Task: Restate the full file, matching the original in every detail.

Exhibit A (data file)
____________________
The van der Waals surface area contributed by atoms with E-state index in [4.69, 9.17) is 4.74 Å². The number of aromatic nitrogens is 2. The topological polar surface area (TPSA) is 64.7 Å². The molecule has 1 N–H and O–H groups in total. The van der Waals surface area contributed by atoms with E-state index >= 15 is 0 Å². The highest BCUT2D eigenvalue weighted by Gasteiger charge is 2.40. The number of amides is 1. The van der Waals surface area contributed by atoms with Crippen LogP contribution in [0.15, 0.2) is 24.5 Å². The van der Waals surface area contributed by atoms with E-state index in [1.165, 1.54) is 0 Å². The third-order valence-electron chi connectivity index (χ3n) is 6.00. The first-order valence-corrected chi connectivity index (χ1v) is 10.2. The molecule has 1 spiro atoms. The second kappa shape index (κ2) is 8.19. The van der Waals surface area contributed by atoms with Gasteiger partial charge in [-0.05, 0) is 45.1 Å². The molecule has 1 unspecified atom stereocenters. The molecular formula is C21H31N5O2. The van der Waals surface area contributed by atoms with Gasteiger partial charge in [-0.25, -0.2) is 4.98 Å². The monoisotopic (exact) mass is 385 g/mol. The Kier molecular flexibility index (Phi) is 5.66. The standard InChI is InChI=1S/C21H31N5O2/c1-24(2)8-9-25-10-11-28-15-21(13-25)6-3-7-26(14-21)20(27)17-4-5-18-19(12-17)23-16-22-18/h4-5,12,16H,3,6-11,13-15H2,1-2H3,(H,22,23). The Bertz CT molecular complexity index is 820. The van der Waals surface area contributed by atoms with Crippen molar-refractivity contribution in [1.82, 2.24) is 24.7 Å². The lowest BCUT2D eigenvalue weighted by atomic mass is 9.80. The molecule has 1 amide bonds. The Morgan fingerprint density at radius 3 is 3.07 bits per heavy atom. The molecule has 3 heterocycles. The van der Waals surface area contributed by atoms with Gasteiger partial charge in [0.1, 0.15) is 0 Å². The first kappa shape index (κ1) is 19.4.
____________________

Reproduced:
The van der Waals surface area contributed by atoms with E-state index in [4.69, 9.17) is 4.74 Å². The number of aromatic nitrogens is 2. The topological polar surface area (TPSA) is 64.7 Å². The molecule has 1 N–H and O–H groups in total. The van der Waals surface area contributed by atoms with E-state index >= 15 is 0 Å². The highest BCUT2D eigenvalue weighted by Gasteiger charge is 2.40. The number of amides is 1. The van der Waals surface area contributed by atoms with Crippen LogP contribution in [0.15, 0.2) is 24.5 Å². The van der Waals surface area contributed by atoms with E-state index in [1.165, 1.54) is 0 Å². The third-order valence-electron chi connectivity index (χ3n) is 6.00. The first-order valence-corrected chi connectivity index (χ1v) is 10.2. The molecule has 1 spiro atoms. The second kappa shape index (κ2) is 8.19. The van der Waals surface area contributed by atoms with Gasteiger partial charge in [-0.05, 0) is 45.1 Å². The molecule has 1 unspecified atom stereocenters. The molecular formula is C21H31N5O2. The van der Waals surface area contributed by atoms with Gasteiger partial charge in [-0.25, -0.2) is 4.98 Å². The monoisotopic (exact) mass is 385 g/mol. The Kier molecular flexibility index (Phi) is 5.66. The standard InChI is InChI=1S/C21H31N5O2/c1-24(2)8-9-25-10-11-28-15-21(13-25)6-3-7-26(14-21)20(27)17-4-5-18-19(12-17)23-16-22-18/h4-5,12,16H,3,6-11,13-15H2,1-2H3,(H,22,23). The Bertz CT molecular complexity index is 820. The van der Waals surface area contributed by atoms with Crippen molar-refractivity contribution in [1.82, 2.24) is 24.7 Å². The lowest BCUT2D eigenvalue weighted by atomic mass is 9.80. The molecule has 1 amide bonds. The Morgan fingerprint density at radius 3 is 3.07 bits per heavy atom. The molecule has 3 heterocycles. The van der Waals surface area contributed by atoms with Gasteiger partial charge in [0.1, 0.15) is 0 Å². The first kappa shape index (κ1) is 19.4.